Faculty of Arts, Humanities and Cultures

School of Media and Communication


Dr Melanie Bell

Associate Professor in Film & Media


Clothworkers' North, Room 1.28


Latest Publication

Learning to Listen: Histories of Women’s Soundwork in the British Film Industry, Screen, Vol. 58, Issue 4 (2017), pp. 437-457.










I completed my PhD at the University of Hull’s Department of Gender Studies in 2004 and then took up a post as Film Studies lecturer at the University of Newcastle. During my ten years at Newcastle I convened the MA Film Studies programme and served as Acting Director of the Research Centre for Film and Digital Media (RCFDM). I won a major AHRC award in 2014 to research the history of women in the British Film and Television Industries. This project combined statistical analysis with oral history interviewing to examine women’s economic and creative contribution to cultural production in British film and television. I joined the University of Leeds School of Media and Communication in 2016 as an Associate Professor in Film and Media.

My principal research interest is the relationship between gender and film, with an emphasis on production and representation. Within the context of British film and cinema I’m interested in women’s involvement in the production process and questions of agency, authorship, gender and production cultures, and textual femininities/screen representations of women. I have published widely in this field including ‘Femininity in the Frame’ (2010), a co-edited collection ‘British Women’s Cinema’ (2010) and a special edition ‘Working Women, Women’s Work: Production, History, Gender’ for the Journal of British Cinema and Television (Vol. 10.3: 2013).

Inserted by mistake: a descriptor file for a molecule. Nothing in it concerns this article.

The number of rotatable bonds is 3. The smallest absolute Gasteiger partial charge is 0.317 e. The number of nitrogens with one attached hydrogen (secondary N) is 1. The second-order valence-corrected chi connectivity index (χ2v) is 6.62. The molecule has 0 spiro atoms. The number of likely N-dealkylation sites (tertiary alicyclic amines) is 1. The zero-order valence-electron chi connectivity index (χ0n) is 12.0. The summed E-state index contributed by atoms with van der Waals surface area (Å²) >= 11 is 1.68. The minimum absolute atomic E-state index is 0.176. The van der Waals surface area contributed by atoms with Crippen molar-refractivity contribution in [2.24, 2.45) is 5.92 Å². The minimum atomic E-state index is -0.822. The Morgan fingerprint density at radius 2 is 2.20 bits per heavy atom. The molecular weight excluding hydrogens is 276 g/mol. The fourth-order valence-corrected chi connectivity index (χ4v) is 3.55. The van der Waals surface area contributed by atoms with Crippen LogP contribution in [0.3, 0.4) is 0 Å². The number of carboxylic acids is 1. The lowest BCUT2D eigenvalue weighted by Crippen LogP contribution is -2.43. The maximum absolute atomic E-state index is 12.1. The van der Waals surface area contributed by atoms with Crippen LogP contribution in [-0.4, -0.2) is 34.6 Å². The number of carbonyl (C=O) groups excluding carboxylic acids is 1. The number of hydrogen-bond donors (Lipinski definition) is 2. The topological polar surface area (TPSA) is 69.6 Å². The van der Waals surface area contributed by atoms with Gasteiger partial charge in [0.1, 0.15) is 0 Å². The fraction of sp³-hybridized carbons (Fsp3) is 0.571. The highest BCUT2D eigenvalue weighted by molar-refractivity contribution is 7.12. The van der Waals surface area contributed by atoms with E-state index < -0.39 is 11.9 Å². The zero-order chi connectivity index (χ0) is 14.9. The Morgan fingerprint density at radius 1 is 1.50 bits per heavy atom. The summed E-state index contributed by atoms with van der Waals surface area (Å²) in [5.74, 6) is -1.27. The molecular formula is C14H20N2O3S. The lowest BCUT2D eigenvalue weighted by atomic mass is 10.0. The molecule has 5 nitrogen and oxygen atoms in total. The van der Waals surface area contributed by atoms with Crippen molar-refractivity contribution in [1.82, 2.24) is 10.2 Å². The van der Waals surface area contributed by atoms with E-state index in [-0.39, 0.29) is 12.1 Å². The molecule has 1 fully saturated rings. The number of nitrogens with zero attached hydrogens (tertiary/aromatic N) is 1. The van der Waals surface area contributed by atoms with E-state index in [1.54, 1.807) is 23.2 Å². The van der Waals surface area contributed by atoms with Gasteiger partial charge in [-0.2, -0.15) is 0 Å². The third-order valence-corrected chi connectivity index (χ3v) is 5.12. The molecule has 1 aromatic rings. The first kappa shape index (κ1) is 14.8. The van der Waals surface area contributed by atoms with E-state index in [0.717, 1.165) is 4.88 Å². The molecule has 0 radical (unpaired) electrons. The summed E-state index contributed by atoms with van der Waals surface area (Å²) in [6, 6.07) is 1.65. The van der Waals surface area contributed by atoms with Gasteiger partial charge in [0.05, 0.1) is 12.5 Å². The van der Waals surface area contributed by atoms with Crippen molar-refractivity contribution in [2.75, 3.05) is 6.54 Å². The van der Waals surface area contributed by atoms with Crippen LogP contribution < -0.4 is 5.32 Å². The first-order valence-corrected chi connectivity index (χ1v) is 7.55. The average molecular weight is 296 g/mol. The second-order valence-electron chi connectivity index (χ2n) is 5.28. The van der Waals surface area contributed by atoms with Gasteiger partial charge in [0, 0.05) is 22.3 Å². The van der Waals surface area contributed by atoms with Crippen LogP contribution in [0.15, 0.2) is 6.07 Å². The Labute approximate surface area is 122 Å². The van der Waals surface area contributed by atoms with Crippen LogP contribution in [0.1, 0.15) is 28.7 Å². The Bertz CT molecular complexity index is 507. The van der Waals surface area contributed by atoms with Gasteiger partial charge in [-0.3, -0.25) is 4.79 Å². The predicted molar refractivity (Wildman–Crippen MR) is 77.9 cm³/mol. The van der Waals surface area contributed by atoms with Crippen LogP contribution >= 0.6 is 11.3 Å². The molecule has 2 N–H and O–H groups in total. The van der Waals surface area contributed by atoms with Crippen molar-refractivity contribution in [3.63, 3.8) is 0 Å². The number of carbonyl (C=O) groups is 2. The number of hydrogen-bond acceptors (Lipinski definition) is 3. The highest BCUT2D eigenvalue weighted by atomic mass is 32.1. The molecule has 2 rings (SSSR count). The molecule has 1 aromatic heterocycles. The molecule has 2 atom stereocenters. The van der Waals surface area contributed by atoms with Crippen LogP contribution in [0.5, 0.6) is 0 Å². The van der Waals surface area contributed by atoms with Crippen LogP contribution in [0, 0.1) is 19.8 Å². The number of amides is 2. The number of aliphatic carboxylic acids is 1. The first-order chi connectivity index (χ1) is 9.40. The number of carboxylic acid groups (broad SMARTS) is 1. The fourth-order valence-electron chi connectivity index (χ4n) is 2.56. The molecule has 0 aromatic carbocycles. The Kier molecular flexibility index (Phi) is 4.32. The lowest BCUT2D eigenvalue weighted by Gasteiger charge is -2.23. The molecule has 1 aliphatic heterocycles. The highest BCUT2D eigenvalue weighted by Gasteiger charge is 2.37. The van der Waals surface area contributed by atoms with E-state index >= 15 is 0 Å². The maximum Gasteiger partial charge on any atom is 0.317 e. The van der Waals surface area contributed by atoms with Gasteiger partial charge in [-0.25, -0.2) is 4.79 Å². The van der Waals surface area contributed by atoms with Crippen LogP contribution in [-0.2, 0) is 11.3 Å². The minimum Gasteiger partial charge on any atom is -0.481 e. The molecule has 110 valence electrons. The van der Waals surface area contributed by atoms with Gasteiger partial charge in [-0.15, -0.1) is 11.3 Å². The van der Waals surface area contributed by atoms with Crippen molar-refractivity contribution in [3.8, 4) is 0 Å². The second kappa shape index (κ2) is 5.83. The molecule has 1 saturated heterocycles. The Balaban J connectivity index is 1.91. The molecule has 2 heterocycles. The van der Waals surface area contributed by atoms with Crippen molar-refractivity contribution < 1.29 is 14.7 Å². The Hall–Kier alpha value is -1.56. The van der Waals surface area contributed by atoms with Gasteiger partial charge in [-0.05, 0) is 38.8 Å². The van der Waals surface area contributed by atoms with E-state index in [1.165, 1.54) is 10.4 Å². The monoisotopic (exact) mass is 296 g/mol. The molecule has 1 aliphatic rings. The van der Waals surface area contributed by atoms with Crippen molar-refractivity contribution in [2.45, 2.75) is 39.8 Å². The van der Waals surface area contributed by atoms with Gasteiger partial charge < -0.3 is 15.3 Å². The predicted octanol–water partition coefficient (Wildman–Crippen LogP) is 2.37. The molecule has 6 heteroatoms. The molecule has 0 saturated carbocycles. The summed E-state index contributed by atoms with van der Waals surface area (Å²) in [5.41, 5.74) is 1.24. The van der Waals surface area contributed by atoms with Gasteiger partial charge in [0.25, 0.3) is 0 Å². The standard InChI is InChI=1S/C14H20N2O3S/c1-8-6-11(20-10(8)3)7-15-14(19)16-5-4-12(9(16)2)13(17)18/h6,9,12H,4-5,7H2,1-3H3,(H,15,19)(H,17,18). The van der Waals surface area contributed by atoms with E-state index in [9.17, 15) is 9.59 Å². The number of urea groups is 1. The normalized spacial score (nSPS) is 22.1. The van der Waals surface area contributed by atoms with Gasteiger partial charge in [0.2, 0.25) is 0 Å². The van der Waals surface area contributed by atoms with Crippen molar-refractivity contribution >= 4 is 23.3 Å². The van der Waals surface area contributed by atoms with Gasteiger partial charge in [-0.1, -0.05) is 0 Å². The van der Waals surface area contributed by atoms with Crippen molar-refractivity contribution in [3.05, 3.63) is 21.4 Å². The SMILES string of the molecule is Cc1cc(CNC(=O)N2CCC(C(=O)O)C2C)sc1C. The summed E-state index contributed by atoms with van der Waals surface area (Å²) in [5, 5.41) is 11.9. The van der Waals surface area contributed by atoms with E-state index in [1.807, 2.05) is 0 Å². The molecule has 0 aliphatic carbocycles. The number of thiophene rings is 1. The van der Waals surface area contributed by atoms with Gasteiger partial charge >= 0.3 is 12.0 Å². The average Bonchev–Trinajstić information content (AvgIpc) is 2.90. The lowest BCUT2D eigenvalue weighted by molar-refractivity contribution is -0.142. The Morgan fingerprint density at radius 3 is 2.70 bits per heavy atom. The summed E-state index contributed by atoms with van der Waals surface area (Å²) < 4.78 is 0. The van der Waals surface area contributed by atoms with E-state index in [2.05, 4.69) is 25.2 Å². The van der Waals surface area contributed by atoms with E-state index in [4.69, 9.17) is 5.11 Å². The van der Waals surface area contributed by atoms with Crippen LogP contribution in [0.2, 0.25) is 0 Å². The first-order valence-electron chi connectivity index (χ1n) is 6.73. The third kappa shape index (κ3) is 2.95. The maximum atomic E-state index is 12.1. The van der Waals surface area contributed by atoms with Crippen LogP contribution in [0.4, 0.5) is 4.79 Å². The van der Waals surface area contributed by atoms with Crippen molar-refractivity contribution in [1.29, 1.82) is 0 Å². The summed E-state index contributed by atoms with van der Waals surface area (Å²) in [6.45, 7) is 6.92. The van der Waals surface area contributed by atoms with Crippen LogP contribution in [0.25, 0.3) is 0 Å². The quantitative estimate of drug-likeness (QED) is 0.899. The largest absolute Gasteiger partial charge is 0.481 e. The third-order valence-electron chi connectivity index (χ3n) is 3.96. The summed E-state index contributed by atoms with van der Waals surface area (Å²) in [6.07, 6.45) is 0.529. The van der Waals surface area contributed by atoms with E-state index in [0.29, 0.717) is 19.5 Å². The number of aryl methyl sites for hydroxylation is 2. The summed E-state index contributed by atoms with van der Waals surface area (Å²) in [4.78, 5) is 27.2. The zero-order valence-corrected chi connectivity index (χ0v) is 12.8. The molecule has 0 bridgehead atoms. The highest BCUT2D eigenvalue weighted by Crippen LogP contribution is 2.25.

Research Interests

Gender, Cultural Labour, Cultural Production

Feminist Film History and Historiography

Archives (digital and paper) and Epistemology

Oral History Interviewing (as a practice and a feminist methodology).


I recently completed a star study of Julie Christie which explores questions of performance and creative labour. Combining archival research (film scripts, publicity materials, press packs, correspondence, memoirs), interview material and textual analysis, this project is situated at the interface between star studies, organisational studies and feminist film historiography. It understands acting as work, and conceptualises Christie as a social subject, performing a job within a labour system. It asks how that process has been informed by the actor’s feminism, and addresses wider questions about the relationship between women, cultural production and the political economy of film. The monograph ‘Julie Christie: Stardom and Authorship’ is published by the British Film Institute/Palgrave in Spring 2016.



My current project ‘A History of Women in the British Film and Television Industries, 1933-89’ is a collaboration between the Universities of Leeds (Dr Melanie Bell, Principal Investigator), De Montfort (Dr Vicky Ball, Co-Investigator) and BECTU, the film and television union for the UK.

The project has two aims: first, a quantitative survey of the numbers of women in the industries (using union membership applications and BBC staff lists); second, to explore women’s experiences of working in the industries (using oral history testimony). Through these two different types of historical source material the team will build a history of women’s contribution to, and experience of, film and television production.

Topics I am researching include: ideas about creativity in labour markets, the role of gender in the formation of production cultures, and the performance of modern female selfhood in the oral history interview.

One of the project’s major outputs is a digital resource featuring statistical information (gleaned from 67,000 union membership application forms), oral history interviews, profiles of individual women and case studies of production roles including costume design, make-up, editing, producing and script-writing. The digital resource is being designed in collaboration with the British Universities Film and Video Council and will be available to the research community in 2017.